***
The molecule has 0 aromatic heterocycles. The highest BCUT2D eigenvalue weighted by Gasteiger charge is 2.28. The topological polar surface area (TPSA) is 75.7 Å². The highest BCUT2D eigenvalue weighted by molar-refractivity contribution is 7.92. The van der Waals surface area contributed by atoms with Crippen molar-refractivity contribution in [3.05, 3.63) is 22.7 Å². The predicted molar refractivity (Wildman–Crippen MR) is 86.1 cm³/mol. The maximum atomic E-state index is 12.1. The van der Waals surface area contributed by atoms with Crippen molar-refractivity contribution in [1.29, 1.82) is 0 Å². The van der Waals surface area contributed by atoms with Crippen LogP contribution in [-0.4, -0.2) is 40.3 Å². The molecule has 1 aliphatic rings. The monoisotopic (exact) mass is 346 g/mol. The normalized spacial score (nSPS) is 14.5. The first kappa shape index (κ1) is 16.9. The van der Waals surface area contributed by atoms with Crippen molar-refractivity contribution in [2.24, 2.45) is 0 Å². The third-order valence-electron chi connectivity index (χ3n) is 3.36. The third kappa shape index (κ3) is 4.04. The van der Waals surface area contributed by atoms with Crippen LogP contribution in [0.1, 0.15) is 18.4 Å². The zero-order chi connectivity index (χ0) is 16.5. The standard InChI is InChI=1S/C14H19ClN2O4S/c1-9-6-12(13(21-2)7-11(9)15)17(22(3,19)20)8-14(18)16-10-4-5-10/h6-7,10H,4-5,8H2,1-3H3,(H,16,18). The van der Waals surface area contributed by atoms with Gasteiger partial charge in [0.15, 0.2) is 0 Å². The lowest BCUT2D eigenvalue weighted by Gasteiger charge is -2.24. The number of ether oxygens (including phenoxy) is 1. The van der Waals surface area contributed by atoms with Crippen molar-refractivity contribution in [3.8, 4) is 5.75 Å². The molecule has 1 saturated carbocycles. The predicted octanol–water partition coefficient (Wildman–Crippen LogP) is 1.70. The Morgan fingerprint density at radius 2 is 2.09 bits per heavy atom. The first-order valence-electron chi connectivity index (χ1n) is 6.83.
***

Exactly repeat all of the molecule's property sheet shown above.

The molecule has 0 aromatic heterocycles. The highest BCUT2D eigenvalue weighted by Gasteiger charge is 2.28. The topological polar surface area (TPSA) is 75.7 Å². The highest BCUT2D eigenvalue weighted by molar-refractivity contribution is 7.92. The van der Waals surface area contributed by atoms with Crippen molar-refractivity contribution in [3.05, 3.63) is 22.7 Å². The predicted molar refractivity (Wildman–Crippen MR) is 86.1 cm³/mol. The maximum atomic E-state index is 12.1. The van der Waals surface area contributed by atoms with Crippen molar-refractivity contribution in [1.29, 1.82) is 0 Å². The van der Waals surface area contributed by atoms with Crippen LogP contribution in [-0.4, -0.2) is 40.3 Å². The molecule has 1 aliphatic rings. The monoisotopic (exact) mass is 346 g/mol. The normalized spacial score (nSPS) is 14.5. The first kappa shape index (κ1) is 16.9. The van der Waals surface area contributed by atoms with Crippen molar-refractivity contribution in [2.24, 2.45) is 0 Å². The third-order valence-electron chi connectivity index (χ3n) is 3.36. The third kappa shape index (κ3) is 4.04. The van der Waals surface area contributed by atoms with Crippen LogP contribution in [0.1, 0.15) is 18.4 Å². The zero-order chi connectivity index (χ0) is 16.5. The standard InChI is InChI=1S/C14H19ClN2O4S/c1-9-6-12(13(21-2)7-11(9)15)17(22(3,19)20)8-14(18)16-10-4-5-10/h6-7,10H,4-5,8H2,1-3H3,(H,16,18). The van der Waals surface area contributed by atoms with Gasteiger partial charge in [0.15, 0.2) is 0 Å². The lowest BCUT2D eigenvalue weighted by Gasteiger charge is -2.24. The number of ether oxygens (including phenoxy) is 1. The van der Waals surface area contributed by atoms with Crippen molar-refractivity contribution in [3.8, 4) is 5.75 Å². The molecule has 1 saturated carbocycles. The predicted octanol–water partition coefficient (Wildman–Crippen LogP) is 1.70. The Morgan fingerprint density at radius 2 is 2.09 bits per heavy atom. The first-order valence-electron chi connectivity index (χ1n) is 6.83.